Quesnel hosted a forestry think tank at the North Cariboo Community Campus this week.
Three key questions came out of the two day session on Tuesday and Wednesday.
Former Mayor Bob Simpson is now a forestry consultant.
“How do we manage the forest differently, how do we manufacture different products from forest fibre, and then how do we retrain the workforce to both of those things ?”
Simpson says a crucial piece to understand is how do you produce forest products without workers ?
“We’re talking automation at a level that we have not seen before. If anybody walks into our MDF Plant here, that’s the kind of future we’re looking at in our sawmills, if we get into mass timber modular manufacturing etc, where people are sitting in a control booth and there’s nobody on the shop floor. That’s where we’re going to have to go and we’re going to be forced to go there because there’s no labour force to do this work anymore.”
Simpson says the type of workers will also then change.
“If we do change the way that we’re manufacturing what does that workforce look like and if it’s automated, we had a presentation on artificial intelligence, then you are really needing people who are good gamers, not people are used to really hard physical work and turning boards to grade them but somebody who is playing with a joy stick and making things happen.”
He says that fundamental shift has to be accelerated, which is what they’re trying to do.
“We need to change that dynamic and we need to be able to move a lot faster. So this afternoon we’re actually going to start landing on what exactly do we need to focus on in Quesnel because our think tank process is located in Quesnel and in the North Cariboo. We believe it is a scale that we can do some of this thinking at instead of trying to do it at a provincial scale because you just throw your hands up, you can’t do the thinking at that level”
Simpson says Quesnel is already a recognized research hub, already has international partnerships that they’re able to leverage for a lot of this innovation, Quesnel has good research partners, UBC, UNBC, Laval University etc, and good partnerships with West Fraser and the Council of Forest Industries.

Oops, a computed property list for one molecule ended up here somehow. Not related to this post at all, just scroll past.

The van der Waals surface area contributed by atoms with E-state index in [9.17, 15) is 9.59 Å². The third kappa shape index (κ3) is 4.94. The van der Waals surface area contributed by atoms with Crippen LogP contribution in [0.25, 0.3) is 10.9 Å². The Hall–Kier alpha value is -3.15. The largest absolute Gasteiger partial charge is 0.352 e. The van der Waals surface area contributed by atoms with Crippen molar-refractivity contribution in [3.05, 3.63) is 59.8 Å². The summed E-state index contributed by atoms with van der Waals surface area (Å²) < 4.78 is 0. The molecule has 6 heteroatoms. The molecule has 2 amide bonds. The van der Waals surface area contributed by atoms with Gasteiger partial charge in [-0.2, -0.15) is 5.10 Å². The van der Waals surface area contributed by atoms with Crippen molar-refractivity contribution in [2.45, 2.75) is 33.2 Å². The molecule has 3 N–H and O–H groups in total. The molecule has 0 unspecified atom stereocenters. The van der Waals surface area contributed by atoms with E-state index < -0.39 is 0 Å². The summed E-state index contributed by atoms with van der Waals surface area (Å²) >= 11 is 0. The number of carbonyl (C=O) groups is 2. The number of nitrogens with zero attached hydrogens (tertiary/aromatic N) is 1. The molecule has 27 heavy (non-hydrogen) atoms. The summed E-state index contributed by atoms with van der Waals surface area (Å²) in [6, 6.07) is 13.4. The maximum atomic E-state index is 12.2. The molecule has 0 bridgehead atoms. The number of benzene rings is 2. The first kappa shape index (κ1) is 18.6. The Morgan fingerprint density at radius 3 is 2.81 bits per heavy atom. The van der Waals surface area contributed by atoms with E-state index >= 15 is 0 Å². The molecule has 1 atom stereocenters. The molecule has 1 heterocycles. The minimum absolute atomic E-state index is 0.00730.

He says there was also a lot of discussion during the think tank about what the industry should be manufacturing.
“British Columbia has been know forever as a primary manufacturing sector. We’ve produced dimension lumber, panels, pulp but the world is moving away from that because there’s no construction workforce. So because that construction workforce has disappeared, we now have to ask the question of how do we move to mass timber, how do we move to modularizing construction and what does that look like in terms of the workforce and in terms of the kinds of investments we have to attract here in British Columbia ?”
Simpson says he thinks it’s one of their biggest challenges with a sector that’s made really good money over the years off of a two-by-four.
“Now that two-by-four has no worker to put it together on site to build anything with it, so what does that mean in manufacturing ?”
Participants in the think tank broke down into cafe style groups and started coming up with potential answers to the three key questions mentioned at the beginning of this story.
A final report will be coming out soon.
Simpson says the intention is to continue the think tank process.
“We’re talking, and some advice has been given to the city, to do more work on each of the three streams in between the big get togethers. So work the landscape piece, work the workforce piece, and work the manufacturing piece with the different groups that are here, and then reconvene everybody again in 2024.”